Improving skilled birth attendance: An evidence brief for Ethiopia

Authors

  • Mamuye Hadis Ethiopian Public Health Institute Author
  • Amanuel Dibaba Ethiopian Public Health Institute Author
  • Sabit Ababor Ethiopian Public Health Institute Author
  • Yibeltal Assefa Ethiopian Public Health Institute Author

Keywords:

skilled birth attendance, institutional delivery, Ethiopia

Abstract

Background: Skilled birth attendance in Ethiopia is the lowest in the world (WHO 2007). Little attention has been given to demand-side barriers of healthcare (socio-cultural, geographical and financial) by policy makers or researchers, even though such barriers are particularly important to poor communities.  Finding ways to overcome demand-side barriers could help address this problem.

Objective: The objective of this policy brief was to summarize the best available evidence describing the problem and potential solutions for addressing the problem of low level of skilled birth attendance in Ethiopia.

Methods: This policy brief brings together global research evidence (from systematic reviews) and local evidence to inform deliberations about improving skilled birth attendance in Ethiopia. We searched for relevant evidence describing the problem, the impacts of options for addressing the problem, barriers to implementing those options, and implementation strategies to address these barriers.

Results: Policy options include the following:(i) Community mobilization probably increases the proportion of institutional deliveries (ii) Cultural adaptation of birthing places might address one of the reasons why some women do not go to a birth facility, particularly in rural populations. The effects of cultural adaptations of birthing services on increasing skilled birth attendance are uncertain hence need further investigation.  (iii) Maternity waiting homes might address the problem of long distances between where people live and birthing facilities for rural populations with limited access to emergency obstetric care. The effects of maternity waiting homes are uncertain hence need further investigation. (iv) Conditional cash transfer programs may increase institutional deliveries. The costs and cost effectiveness of all four options are uncertain. Rigorous evaluation and monitoring of resource use is, therefore, warranted.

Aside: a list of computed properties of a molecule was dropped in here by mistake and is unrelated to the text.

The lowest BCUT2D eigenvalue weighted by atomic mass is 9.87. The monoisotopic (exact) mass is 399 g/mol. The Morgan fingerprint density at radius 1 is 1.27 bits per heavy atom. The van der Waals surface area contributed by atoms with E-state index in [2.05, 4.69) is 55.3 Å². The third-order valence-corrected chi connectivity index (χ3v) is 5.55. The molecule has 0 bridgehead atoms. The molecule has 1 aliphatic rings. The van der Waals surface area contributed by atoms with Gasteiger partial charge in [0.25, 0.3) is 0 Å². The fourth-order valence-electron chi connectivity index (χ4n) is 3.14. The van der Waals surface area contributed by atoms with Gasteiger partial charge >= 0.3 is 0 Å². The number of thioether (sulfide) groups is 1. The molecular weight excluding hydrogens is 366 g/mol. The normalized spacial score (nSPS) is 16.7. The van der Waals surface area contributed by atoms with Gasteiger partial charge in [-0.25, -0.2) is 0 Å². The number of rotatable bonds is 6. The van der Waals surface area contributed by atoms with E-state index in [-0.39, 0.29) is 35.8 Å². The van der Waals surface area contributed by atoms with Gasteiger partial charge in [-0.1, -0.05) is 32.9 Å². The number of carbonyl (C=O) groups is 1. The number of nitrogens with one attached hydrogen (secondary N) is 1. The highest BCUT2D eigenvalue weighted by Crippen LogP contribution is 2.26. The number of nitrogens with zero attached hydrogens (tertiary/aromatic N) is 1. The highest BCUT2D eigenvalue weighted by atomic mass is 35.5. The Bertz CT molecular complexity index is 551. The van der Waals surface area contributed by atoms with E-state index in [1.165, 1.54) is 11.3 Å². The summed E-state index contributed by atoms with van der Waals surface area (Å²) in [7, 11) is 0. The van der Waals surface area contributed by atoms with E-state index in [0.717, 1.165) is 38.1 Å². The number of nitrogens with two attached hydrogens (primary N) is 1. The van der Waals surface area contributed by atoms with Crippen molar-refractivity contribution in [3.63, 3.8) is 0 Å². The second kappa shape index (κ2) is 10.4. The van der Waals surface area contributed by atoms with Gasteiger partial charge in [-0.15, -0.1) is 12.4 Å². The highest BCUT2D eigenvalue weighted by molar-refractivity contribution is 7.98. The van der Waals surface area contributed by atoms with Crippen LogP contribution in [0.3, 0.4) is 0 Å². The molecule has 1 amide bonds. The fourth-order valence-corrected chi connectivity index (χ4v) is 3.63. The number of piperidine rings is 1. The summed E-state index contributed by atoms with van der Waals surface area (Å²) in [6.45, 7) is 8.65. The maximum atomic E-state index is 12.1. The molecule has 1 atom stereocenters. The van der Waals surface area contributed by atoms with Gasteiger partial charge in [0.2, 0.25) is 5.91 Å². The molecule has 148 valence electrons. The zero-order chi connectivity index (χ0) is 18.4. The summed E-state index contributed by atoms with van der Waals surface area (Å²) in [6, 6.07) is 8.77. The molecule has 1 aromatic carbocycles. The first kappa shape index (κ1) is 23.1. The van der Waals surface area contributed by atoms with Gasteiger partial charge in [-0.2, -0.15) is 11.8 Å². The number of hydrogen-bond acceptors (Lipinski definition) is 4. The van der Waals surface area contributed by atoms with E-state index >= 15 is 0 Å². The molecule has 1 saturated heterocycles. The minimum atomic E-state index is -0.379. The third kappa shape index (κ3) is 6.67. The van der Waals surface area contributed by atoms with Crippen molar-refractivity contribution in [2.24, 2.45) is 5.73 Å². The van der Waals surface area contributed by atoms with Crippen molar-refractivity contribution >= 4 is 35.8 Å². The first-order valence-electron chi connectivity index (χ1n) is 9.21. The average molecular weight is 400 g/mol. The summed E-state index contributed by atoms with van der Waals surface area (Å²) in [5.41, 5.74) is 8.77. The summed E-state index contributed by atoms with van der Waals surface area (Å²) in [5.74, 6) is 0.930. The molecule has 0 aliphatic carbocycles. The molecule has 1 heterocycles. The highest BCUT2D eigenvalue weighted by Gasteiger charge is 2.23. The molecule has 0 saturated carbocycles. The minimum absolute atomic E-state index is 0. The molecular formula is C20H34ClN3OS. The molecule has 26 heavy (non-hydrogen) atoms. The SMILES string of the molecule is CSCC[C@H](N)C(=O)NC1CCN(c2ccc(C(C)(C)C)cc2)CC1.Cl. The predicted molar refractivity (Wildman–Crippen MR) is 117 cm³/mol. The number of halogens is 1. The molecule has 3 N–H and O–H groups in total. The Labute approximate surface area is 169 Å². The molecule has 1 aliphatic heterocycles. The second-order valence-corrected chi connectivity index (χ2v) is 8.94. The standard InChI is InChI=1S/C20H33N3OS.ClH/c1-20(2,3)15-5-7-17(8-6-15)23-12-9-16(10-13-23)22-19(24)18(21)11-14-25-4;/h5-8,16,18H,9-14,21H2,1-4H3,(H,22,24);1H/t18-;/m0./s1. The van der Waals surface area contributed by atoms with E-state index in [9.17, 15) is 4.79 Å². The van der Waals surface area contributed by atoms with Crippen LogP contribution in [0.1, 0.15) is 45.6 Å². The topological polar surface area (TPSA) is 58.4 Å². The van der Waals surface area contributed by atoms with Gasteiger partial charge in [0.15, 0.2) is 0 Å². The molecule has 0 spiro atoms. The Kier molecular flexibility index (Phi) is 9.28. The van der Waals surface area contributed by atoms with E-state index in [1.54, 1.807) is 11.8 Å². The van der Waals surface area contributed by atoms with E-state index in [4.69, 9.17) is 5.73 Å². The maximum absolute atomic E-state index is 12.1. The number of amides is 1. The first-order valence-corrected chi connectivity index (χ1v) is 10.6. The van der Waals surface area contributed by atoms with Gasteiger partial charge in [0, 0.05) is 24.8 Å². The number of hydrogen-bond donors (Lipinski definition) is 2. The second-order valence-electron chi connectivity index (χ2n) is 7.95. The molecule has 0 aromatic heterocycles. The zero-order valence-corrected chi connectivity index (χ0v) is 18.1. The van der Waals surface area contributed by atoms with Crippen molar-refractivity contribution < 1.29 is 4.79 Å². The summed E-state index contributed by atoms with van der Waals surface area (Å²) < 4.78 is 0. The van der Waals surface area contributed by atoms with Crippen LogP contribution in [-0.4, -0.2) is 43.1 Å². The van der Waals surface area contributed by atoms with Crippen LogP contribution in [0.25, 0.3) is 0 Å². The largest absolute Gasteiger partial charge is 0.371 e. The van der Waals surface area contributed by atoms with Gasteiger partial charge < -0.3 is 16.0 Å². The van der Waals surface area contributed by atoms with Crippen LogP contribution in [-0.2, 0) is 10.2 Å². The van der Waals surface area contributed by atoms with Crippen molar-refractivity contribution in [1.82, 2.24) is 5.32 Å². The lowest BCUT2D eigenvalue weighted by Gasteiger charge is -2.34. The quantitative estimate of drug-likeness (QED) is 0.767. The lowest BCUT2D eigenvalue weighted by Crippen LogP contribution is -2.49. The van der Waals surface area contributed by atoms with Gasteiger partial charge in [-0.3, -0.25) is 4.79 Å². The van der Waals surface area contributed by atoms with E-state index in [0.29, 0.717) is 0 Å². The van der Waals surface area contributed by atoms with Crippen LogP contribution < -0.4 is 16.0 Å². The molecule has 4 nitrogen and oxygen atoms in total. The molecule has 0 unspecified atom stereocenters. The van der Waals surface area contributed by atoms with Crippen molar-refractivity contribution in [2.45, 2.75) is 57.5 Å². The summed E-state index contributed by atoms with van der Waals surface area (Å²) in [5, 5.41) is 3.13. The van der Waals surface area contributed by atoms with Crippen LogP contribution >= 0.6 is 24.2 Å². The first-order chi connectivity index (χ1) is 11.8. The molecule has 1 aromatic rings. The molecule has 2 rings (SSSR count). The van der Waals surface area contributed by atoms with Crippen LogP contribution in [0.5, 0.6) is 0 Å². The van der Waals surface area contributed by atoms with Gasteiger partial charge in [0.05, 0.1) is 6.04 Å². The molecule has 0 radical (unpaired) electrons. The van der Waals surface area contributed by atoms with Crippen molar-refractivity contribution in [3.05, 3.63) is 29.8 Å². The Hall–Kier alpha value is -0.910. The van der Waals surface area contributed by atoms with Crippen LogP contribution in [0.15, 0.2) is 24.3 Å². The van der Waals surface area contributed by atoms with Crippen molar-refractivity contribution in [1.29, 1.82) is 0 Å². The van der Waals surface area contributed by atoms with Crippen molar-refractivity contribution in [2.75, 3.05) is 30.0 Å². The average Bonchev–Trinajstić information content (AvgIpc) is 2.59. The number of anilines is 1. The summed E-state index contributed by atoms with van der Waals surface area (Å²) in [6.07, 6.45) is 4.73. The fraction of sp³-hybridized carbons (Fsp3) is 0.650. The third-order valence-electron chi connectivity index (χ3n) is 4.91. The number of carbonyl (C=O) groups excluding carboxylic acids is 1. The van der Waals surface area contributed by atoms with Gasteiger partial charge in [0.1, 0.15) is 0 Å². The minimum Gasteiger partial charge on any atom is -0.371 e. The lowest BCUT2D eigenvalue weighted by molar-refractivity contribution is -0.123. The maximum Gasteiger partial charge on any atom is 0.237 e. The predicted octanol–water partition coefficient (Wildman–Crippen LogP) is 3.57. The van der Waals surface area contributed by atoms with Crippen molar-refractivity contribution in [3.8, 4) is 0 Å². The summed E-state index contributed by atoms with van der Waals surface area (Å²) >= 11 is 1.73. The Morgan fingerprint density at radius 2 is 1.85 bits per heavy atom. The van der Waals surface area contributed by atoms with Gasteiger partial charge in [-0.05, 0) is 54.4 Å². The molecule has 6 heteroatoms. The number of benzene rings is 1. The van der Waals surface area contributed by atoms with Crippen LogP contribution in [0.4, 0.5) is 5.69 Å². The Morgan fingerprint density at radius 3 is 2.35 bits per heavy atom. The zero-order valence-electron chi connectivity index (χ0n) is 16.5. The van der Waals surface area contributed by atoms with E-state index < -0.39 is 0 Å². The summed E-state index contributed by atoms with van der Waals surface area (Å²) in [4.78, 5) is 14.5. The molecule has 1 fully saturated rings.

Implementation strategies include production of clear guidelines (manuals) for all options, quality improvement programs, establishment of a culturally competent primary healthcare system by developing relevant cultural competence guidelines and mobilization of financial resources.

Conclusions: Socio-cultural, distance and financial barriers are among the major causes for the low level of skilled birth attendance in Ethiopia. A clear strategy addressing these barriers is crucial to improve skilled birth attendance in Ethiopia.

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Author Biographies

  • Mamuye Hadis, Ethiopian Public Health Institute

    Ethiopian Public Health Institute, P O Box 1242, Addis Ababa, Ethiopia.

  • Amanuel Dibaba, Ethiopian Public Health Institute

    Ethiopian Public Health Institute, P O Box 1242, Addis Ababa, Ethiopia.

  • Sabit Ababor , Ethiopian Public Health Institute

    Ethiopian Public Health Institute, P O Box 1242, Addis Ababa, Ethiopia.

  • Yibeltal Assefa, Ethiopian Public Health Institute

    Ethiopian Public Health Institute, P O Box 1242, Addis Ababa, Ethiopia.

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Published

2023-11-16

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Section

Original Article

How to Cite

Hadis, M. (2023) “Improving skilled birth attendance: An evidence brief for Ethiopia”, Ethiopian Journal of Public Health and Nutrition (EJPHN), 1(1), pp. 32–40. Available at: https://ejphn.ephi.gov.et/index.php/ejphn/article/view/25 (Accessed: 18 June 2024).

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